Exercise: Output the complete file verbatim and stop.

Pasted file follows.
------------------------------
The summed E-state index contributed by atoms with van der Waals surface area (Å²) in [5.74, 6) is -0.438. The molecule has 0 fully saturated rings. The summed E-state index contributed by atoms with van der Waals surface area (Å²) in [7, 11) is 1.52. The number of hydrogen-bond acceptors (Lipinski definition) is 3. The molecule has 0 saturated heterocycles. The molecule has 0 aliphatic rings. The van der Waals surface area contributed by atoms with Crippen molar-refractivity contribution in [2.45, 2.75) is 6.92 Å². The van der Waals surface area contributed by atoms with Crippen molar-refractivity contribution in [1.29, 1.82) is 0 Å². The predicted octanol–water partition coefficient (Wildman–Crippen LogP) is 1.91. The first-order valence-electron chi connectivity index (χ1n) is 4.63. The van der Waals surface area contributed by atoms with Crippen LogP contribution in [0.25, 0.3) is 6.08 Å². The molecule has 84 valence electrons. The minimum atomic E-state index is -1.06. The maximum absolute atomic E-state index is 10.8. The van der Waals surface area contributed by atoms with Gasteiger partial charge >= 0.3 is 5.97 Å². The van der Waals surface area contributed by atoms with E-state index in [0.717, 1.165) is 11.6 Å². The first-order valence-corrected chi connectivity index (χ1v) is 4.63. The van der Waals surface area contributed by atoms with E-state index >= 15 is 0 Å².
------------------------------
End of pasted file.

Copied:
The summed E-state index contributed by atoms with van der Waals surface area (Å²) in [5.74, 6) is -0.438. The molecule has 0 fully saturated rings. The summed E-state index contributed by atoms with van der Waals surface area (Å²) in [7, 11) is 1.52. The number of hydrogen-bond acceptors (Lipinski definition) is 3. The molecule has 0 saturated heterocycles. The molecule has 0 aliphatic rings. The van der Waals surface area contributed by atoms with Crippen molar-refractivity contribution in [2.45, 2.75) is 6.92 Å². The van der Waals surface area contributed by atoms with Crippen molar-refractivity contribution in [1.29, 1.82) is 0 Å². The predicted octanol–water partition coefficient (Wildman–Crippen LogP) is 1.91. The first-order valence-electron chi connectivity index (χ1n) is 4.63. The van der Waals surface area contributed by atoms with Crippen LogP contribution in [0.25, 0.3) is 6.08 Å². The molecule has 84 valence electrons. The minimum atomic E-state index is -1.06. The maximum absolute atomic E-state index is 10.8. The van der Waals surface area contributed by atoms with Gasteiger partial charge >= 0.3 is 5.97 Å². The van der Waals surface area contributed by atoms with E-state index in [0.717, 1.165) is 11.6 Å². The first-order valence-corrected chi connectivity index (χ1v) is 4.63. The van der Waals surface area contributed by atoms with E-state index >= 15 is 0 Å².